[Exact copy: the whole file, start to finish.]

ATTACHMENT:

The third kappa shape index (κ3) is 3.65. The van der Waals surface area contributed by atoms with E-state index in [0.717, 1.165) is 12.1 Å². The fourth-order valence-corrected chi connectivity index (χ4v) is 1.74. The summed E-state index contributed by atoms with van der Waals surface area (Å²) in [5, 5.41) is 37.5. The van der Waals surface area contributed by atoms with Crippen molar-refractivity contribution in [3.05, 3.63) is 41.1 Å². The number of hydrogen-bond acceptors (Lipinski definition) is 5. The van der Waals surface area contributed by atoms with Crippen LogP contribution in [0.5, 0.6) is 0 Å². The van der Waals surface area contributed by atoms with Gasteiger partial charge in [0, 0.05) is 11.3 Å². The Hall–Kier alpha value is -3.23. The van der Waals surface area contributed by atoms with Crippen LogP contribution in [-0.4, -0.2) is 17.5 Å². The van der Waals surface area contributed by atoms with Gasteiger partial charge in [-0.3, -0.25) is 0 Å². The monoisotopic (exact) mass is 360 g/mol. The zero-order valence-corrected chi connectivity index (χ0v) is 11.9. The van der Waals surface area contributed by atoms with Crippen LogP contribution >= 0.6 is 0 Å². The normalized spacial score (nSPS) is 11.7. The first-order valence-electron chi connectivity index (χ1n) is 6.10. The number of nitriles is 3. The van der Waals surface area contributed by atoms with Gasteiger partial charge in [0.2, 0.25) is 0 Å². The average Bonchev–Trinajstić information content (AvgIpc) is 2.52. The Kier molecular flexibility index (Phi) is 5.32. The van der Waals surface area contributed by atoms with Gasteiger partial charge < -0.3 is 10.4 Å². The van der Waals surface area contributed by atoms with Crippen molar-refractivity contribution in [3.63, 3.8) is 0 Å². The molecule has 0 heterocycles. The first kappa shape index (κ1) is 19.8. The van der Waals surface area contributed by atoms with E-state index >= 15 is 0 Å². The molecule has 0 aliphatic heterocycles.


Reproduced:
The third kappa shape index (κ3) is 3.65. The van der Waals surface area contributed by atoms with E-state index in [0.717, 1.165) is 12.1 Å². The fourth-order valence-corrected chi connectivity index (χ4v) is 1.74. The summed E-state index contributed by atoms with van der Waals surface area (Å²) in [5, 5.41) is 37.5. The van der Waals surface area contributed by atoms with Crippen molar-refractivity contribution in [3.05, 3.63) is 41.1 Å². The number of hydrogen-bond acceptors (Lipinski definition) is 5. The van der Waals surface area contributed by atoms with Crippen LogP contribution in [0.5, 0.6) is 0 Å². The van der Waals surface area contributed by atoms with Gasteiger partial charge in [0, 0.05) is 11.3 Å². The Hall–Kier alpha value is -3.23. The van der Waals surface area contributed by atoms with Crippen LogP contribution in [-0.4, -0.2) is 17.5 Å². The van der Waals surface area contributed by atoms with Gasteiger partial charge in [-0.3, -0.25) is 0 Å². The monoisotopic (exact) mass is 360 g/mol. The zero-order valence-corrected chi connectivity index (χ0v) is 11.9. The van der Waals surface area contributed by atoms with Crippen LogP contribution >= 0.6 is 0 Å². The normalized spacial score (nSPS) is 11.7. The first-order valence-electron chi connectivity index (χ1n) is 6.10. The number of nitriles is 3. The van der Waals surface area contributed by atoms with Gasteiger partial charge in [0.2, 0.25) is 0 Å². The average Bonchev–Trinajstić information content (AvgIpc) is 2.52. The Kier molecular flexibility index (Phi) is 5.32. The van der Waals surface area contributed by atoms with Gasteiger partial charge < -0.3 is 10.4 Å². The van der Waals surface area contributed by atoms with Crippen molar-refractivity contribution in [3.63, 3.8) is 0 Å². The molecule has 0 heterocycles. The first kappa shape index (κ1) is 19.8. The van der Waals surface area contributed by atoms with E-state index >= 15 is 0 Å². The molecule has 0 aliphatic heterocycles.